Inflation is going to hurt - The increase in state pension and other benefits in April was 3.1%, but inflation was 9%

Here’s what changes in the economy mean for you, says Paul Lewis

Published: June 8, 2022 at 3:27 pm

Prices rose almost three times as fast in April as the increase in the state pension and other benefits. For those who rely on them, that is a cut in their income of about 5p in the pound. (The increase in state pension and other benefits in April was 3.1%, but inflation was 9%. The cut in living standards is 5.4%.)

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In fact it is probably worse than that. The official Consumer Prices Index (CPI), which is used to measure inflation, is biased towards the spending of better-off households. That’s partly because they spend more, but also because they spend more widely – the index includes, for example, the cost of indoor rock-climbing lessons and pet collars. The Institute for Fiscal Studies estimates the true rate of inflation for the lowest income households, including many pensioners, was 10.9% in the year to April because they spend a much bigger proportion of their income on life’s essentials – electricity and gas, which have shot up, and food, which is rising sharply. They cannot choose to cut back on non-essentials as richer households can.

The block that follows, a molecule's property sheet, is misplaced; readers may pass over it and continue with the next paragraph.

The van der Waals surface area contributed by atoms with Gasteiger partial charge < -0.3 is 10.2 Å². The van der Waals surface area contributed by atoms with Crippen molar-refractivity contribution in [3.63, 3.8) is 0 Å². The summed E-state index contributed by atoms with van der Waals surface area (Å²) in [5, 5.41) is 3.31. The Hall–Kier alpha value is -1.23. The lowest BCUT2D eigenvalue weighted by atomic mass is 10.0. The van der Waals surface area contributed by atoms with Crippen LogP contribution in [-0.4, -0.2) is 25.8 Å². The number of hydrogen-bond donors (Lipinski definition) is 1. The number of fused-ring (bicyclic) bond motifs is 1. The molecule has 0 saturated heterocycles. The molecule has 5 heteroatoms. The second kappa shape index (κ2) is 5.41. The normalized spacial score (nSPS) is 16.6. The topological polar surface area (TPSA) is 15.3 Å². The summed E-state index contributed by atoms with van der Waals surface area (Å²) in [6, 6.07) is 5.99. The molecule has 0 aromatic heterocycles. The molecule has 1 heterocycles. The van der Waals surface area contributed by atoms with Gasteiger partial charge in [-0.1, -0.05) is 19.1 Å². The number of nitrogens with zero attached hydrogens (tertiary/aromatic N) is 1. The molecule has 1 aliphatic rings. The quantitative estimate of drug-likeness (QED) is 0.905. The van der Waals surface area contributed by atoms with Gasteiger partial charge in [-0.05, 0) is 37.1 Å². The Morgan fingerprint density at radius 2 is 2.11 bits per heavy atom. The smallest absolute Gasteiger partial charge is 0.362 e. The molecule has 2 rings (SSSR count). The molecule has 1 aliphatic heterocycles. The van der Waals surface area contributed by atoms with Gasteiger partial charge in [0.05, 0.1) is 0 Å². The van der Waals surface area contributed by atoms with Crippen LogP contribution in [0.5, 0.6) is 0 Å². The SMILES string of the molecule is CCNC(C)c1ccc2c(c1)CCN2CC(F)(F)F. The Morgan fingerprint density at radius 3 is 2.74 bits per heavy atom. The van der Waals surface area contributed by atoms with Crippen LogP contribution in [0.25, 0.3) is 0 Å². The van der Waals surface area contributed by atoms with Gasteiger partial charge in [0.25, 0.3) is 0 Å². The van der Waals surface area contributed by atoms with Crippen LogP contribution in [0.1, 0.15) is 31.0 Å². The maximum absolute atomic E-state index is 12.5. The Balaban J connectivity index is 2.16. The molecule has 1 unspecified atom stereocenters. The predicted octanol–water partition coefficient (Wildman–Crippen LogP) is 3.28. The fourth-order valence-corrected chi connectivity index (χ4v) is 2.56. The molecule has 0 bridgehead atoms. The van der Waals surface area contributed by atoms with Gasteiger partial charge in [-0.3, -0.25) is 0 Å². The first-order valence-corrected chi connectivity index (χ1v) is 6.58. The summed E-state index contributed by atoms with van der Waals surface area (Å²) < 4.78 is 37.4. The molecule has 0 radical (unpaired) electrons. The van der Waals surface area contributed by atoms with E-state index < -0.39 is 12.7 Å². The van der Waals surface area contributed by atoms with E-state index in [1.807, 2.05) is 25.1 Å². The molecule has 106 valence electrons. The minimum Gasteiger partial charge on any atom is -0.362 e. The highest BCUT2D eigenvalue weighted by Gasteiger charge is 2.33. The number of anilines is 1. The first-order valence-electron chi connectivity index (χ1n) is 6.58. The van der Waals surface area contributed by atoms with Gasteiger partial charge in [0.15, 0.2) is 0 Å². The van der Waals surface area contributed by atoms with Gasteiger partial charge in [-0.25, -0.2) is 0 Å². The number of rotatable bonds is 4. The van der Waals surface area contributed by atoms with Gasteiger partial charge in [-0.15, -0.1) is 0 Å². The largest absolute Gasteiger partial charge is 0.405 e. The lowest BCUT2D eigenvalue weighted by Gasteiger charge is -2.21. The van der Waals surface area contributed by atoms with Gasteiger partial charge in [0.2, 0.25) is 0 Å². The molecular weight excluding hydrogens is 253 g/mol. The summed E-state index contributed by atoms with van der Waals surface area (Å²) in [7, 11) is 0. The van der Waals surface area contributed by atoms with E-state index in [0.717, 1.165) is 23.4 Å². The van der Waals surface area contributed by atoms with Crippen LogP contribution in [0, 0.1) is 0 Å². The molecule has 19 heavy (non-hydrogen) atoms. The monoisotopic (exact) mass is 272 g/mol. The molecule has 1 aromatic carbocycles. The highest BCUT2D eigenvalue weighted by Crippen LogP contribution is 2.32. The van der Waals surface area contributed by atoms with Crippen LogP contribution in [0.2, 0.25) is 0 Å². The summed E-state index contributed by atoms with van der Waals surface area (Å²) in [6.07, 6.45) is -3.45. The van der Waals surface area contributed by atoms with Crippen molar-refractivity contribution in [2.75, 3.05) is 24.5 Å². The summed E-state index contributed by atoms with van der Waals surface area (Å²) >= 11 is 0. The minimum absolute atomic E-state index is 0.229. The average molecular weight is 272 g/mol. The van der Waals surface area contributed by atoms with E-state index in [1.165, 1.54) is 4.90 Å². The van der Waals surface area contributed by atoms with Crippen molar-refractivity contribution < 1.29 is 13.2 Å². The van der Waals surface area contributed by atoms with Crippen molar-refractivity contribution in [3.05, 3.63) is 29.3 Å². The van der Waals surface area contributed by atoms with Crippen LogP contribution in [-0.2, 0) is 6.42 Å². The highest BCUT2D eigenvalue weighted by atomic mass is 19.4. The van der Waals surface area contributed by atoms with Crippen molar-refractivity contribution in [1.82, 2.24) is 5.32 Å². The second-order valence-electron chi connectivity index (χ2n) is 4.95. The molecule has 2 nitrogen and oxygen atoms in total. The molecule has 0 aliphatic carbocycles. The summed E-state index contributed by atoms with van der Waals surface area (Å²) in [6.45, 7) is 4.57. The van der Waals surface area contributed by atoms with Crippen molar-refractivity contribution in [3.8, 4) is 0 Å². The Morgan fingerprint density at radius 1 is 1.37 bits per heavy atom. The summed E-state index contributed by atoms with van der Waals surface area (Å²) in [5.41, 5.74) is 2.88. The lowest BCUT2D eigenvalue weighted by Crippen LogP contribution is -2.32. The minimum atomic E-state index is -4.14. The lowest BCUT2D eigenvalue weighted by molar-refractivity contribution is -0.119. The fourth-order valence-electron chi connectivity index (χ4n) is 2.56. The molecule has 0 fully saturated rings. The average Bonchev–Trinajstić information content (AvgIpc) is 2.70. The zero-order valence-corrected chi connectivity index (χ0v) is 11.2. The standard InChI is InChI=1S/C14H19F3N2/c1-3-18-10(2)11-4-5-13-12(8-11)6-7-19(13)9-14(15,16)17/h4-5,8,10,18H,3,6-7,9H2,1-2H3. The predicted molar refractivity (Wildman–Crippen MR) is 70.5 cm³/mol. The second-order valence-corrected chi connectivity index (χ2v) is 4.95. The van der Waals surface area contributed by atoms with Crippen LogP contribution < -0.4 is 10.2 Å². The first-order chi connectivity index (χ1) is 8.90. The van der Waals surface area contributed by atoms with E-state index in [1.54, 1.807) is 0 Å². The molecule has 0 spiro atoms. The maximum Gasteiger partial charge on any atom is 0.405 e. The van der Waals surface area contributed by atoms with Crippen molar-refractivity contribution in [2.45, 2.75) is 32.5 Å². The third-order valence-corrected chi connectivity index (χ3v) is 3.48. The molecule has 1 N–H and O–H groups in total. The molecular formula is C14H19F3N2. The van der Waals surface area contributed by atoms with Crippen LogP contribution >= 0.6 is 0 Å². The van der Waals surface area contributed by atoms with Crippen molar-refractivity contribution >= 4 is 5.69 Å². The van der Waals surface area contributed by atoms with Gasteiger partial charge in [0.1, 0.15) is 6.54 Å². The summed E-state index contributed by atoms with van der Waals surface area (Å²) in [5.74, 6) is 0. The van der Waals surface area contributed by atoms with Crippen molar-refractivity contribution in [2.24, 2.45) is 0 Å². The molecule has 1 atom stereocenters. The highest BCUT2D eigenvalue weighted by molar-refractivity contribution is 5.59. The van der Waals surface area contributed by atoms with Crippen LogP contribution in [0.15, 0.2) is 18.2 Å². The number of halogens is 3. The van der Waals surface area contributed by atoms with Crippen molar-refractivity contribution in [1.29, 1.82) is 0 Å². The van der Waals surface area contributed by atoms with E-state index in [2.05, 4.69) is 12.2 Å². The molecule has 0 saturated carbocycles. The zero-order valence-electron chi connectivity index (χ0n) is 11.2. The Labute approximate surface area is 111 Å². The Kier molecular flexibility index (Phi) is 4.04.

The State Pension should have gone up by more under the Government’s promise of the Triple Lock – increasing it by earnings or prices, whichever was greater. But the Government said earnings had risen much too fast – 8.3% in a year – due to the “unprecedented circumstances of the pandemic” and chose to increase the pension by much less.

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This high rate of inflation is predicted to continue. The Bank of England has said it would go above 10% by the end of the year. And there will be a further increase in the price of gas and electricity in October, which the Bank reckons will push the typical annual bill to £2,800. That would use up a third of the average state pension and two thirds of the Universal Credit paid to a single adult over 25 who is looking for work or who has limited capability for work.

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Tough times ahead – although the Chancellor has just announced more help with fuel bills. Full details next week.

Paul Lewis presents Money Box on Radio 4. QUESTIONS? Send any questions to Paul.Lewis@radiotimes.com

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